Will Supreme Court Hear Challenge to Bedrock Law on Native American Families?
As the Canadian government pays out billions of dollars in reparations to Indigenous families torn apart by foster care, a case up for consideration by the U.S. Supreme Court threatens to strip legal protections from U.S.-born Native American children, families and tribal communities.
Both Sides Ask Supreme Court to Decide Fate of Indian Child Welfare Act
Parties on both sides of a case over the constitutionality of the Indian Child Welfare Act have asked the Supreme Court to step in and decide.
Child Welfare Ideas from the Experts
The Imprint is highlighting each of the policy recommendations made this summer by the participants of the Foster Youth Internship Program (FYI), a group of 11 former foster youths who have completed congressional internships.
Plaintiffs, Lawmakers Seek Quick Decision on Sexual Orientation Data Collection
Tribes and advocacy groups want the federal government to once again begin collecting voluntary data about sexual orientation of foster youth and adoptees.
Minneapolis Lawyers Rely on ‘Gold Standard’ Law to Keep Native American Families Together
To examine the Indian Child Welfare Act and its impact, The Imprint reviewed summaries of 40 cases handled last fall by a leading nonprofit law firm in Minnesota, where Native American children are removed from their parents at a rate unseen elsewhere in the country. The review revealed that the federal law has a clear benefit for the children it is designed to protect — and without it, those rights would be greatly diminished.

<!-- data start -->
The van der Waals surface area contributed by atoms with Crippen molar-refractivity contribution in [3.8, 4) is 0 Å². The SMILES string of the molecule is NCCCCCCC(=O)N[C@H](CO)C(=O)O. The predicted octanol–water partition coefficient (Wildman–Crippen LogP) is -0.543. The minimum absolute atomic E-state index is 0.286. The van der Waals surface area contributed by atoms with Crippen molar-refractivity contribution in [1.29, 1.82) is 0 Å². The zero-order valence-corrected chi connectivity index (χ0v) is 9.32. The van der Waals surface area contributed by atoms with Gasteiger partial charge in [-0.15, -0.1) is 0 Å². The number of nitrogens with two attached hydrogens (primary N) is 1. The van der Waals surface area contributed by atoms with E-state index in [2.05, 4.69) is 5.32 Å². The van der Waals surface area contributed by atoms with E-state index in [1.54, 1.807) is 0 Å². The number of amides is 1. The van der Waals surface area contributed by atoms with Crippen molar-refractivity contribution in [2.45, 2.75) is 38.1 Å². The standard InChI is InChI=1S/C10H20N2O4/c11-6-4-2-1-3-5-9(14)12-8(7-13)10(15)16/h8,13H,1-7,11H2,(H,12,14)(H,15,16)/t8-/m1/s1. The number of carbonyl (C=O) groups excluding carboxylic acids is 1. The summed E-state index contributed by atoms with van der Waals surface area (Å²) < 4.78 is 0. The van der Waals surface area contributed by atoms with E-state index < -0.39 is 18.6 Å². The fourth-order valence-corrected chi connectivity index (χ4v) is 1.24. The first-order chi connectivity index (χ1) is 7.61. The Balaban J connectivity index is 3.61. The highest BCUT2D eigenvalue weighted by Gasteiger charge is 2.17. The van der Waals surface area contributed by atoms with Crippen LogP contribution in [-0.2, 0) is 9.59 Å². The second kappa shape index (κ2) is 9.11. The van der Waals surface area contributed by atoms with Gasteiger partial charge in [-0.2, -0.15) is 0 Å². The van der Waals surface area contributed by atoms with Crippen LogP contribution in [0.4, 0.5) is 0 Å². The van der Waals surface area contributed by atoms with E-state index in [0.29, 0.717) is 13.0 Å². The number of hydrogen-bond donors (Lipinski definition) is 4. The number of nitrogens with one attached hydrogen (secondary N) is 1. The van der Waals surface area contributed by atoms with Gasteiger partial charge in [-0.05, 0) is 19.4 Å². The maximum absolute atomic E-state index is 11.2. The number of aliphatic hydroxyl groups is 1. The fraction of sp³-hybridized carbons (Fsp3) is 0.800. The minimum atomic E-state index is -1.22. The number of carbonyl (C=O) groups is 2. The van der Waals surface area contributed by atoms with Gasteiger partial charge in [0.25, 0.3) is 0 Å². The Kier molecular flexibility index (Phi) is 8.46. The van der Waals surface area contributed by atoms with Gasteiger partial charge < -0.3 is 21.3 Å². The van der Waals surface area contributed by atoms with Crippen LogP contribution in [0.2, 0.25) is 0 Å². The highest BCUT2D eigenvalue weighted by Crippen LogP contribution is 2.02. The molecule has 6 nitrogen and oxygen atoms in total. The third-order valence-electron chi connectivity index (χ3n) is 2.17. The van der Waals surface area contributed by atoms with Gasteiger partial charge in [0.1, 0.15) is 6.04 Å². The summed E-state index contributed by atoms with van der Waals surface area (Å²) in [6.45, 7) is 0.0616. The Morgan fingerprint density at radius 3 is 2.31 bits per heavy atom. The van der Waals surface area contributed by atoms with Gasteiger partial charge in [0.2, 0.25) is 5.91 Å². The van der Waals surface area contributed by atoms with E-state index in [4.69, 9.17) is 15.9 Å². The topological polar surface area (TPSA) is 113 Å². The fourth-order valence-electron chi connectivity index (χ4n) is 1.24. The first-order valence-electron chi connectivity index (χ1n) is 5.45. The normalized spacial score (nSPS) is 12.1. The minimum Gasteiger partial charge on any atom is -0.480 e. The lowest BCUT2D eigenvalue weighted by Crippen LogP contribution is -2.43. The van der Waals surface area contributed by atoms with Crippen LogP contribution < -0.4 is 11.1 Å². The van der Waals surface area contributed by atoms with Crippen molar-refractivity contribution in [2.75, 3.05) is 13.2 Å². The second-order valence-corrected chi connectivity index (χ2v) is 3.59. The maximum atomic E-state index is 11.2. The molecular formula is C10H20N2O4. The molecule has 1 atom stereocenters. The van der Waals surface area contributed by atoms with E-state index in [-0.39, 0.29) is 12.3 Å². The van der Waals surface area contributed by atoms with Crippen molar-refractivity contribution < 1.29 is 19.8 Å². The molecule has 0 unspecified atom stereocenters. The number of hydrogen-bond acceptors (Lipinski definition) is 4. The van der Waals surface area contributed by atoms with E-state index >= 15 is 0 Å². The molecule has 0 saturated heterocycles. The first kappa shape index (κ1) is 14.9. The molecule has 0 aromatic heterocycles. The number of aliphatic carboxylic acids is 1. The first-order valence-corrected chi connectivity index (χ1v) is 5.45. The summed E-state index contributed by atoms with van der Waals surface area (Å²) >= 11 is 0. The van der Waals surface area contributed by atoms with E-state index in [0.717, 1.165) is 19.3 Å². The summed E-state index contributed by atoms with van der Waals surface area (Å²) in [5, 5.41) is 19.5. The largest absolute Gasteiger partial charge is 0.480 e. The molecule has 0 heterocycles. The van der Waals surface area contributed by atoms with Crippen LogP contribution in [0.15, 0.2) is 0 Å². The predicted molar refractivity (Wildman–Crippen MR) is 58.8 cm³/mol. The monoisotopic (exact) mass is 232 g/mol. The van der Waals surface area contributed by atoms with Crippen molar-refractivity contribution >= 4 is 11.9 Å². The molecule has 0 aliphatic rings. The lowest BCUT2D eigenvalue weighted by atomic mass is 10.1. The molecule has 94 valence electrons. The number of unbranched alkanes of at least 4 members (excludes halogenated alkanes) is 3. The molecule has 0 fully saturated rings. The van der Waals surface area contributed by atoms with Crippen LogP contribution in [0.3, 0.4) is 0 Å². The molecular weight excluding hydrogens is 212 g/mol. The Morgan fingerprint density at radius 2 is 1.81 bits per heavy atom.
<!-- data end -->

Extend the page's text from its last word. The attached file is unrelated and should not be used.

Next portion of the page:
Federal Court Ruling on Indian Child Welfare Act Goes in Several Directions
Truth Commission Proposed on Indian Boarding School Policy
Under legislation introduced in Congress recently, the United States would officially own up for the first time to its attempt to eradicate Indigenous culture through its policy of forcibly separating Native children from their parents and “civilizing” them in Christian boarding schools.
A Plan To Train Child Welfare Workers on American Indian Rights
Administration Erases LGBT Questions From Foster Care Data Collection
Late Friday the Trump administration finalized a one-third reduction in the amount of data the government must collect about youth in foster care and their parents, sparking an outcry from advocates who charge that the changes are politically driven and will be bad for already-vulnerable kids.